Tillerson tells China to ‘step up’ on North Korea dispute

Tillerson tells China to ‘step up’ on North Korea dispute

Tillerson tells China to ‘step up’ on North Korea dispute China and other nations must strengthen efforts to curb North Korea’s nuclear weapons program, U.S. Secretary of State Rex Tillerson said yesterday, while also calling out Beijing over its South China Sea activities.

In the Asia-Pacific region, the United States has spent recent weeks trying to reassure allies it can maintain a tough line against China’s “militarization” of the South China Sea while at the same time seeking help from Beijing.

President Donald Trump - who frequently denounced China on the campaign trail - has turned to Beijing to help rein in ally North Korea’s weapons program, prompting concern among Asian allies that America might go easy on the South China Sea territorial dispute.

“We desire productive relationships,” Tillerson said after annual discussions with his Australian counterpart Julie Bishop in Sydney.

“But we cannot allow China to use its economic power to buy its way out of other problems, whether it’s militarizing islands in the South China Sea or failing to put appropriate pressure on North Korea.”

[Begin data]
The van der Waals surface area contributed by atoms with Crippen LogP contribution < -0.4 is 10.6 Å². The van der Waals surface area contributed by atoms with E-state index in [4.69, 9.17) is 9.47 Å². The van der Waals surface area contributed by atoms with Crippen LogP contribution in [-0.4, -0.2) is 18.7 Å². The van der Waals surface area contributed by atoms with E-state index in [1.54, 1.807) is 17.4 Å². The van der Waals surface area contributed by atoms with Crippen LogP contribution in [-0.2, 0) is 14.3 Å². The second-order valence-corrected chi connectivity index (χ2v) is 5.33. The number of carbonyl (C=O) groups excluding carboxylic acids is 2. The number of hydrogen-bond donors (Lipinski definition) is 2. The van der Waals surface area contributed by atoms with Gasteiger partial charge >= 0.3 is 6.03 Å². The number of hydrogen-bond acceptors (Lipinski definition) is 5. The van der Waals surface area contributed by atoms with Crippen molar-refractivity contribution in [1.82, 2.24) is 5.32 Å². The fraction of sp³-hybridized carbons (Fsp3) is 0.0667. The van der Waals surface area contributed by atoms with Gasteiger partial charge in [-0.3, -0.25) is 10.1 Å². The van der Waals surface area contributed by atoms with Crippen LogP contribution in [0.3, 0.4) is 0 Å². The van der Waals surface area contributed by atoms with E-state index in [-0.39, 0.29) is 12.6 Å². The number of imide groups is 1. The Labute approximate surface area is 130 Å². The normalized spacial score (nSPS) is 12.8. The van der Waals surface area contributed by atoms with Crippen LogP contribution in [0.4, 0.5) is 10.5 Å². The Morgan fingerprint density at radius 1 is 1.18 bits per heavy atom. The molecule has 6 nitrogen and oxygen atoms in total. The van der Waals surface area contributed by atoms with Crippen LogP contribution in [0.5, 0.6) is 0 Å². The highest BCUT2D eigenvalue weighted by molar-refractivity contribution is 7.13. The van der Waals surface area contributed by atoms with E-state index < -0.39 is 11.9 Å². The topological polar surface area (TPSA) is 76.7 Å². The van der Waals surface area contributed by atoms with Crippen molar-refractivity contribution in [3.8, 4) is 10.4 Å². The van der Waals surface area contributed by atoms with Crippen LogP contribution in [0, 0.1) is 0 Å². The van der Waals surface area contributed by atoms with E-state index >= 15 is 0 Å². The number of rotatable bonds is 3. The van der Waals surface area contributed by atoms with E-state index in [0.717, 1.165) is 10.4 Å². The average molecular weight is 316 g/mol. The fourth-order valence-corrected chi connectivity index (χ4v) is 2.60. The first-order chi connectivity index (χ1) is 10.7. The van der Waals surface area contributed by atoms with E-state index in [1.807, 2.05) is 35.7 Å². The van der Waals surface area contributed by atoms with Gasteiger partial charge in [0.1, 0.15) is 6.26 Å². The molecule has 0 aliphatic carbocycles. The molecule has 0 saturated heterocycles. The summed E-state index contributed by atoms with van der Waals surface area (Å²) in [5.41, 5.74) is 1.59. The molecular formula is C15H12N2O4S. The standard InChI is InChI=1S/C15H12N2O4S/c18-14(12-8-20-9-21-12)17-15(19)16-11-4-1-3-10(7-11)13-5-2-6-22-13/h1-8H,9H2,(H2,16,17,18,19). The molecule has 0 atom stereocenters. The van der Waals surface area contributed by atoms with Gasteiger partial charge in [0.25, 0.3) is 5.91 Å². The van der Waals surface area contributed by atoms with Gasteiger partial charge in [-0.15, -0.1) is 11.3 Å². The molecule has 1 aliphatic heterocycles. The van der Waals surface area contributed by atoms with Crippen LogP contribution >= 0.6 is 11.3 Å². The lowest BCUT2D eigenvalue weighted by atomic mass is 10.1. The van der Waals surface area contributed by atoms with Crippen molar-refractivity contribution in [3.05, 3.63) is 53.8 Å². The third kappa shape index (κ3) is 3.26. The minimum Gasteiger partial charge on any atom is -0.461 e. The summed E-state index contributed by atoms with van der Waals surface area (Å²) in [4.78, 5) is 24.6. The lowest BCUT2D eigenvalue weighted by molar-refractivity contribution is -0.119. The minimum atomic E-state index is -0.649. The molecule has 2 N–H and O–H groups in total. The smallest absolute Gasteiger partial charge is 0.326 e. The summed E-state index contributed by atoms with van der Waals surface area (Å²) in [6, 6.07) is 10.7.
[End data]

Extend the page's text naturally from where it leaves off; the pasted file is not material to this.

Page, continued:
He said China and other regional partners should “step up” efforts to help solve the North Korea situation, because it presents a threat to the “entire world.”

China claims nearly all of the South China Sea despite partial counter-claims from Taiwan, the Philippines, Brunei, Malaysia and Vietnam.

It has rapidly built reefs into artificial islands capable of hosting military planes.

Tillerson reiterated U.S. and Australian commitment to freedom of navigation in the South China Sea to “ensure unimpeded flow of lawful commerce in a rules-based order”.

But reporters asked Tillerson if America was applying a double standard in telling countries to adhere to the international order while simultaneously pulling out of a trans-Pacific trade deal and the Paris climate accords - moves that prompted even longstanding allies to question whether America was retreating into isolationism.
“That’s why we’re here, that’s why we travel to the region, that’s why we engage with our counterparts,”

 Tillerson said, standing alongside Pentagon chief Jim Mattis, Bishop and Australian Defense Minister Marise Payne.

We “travel to the region to meet with our counterparts and talk about all the issues that are important to them and hear from them concerns about where the [Trump] administration is positioned.”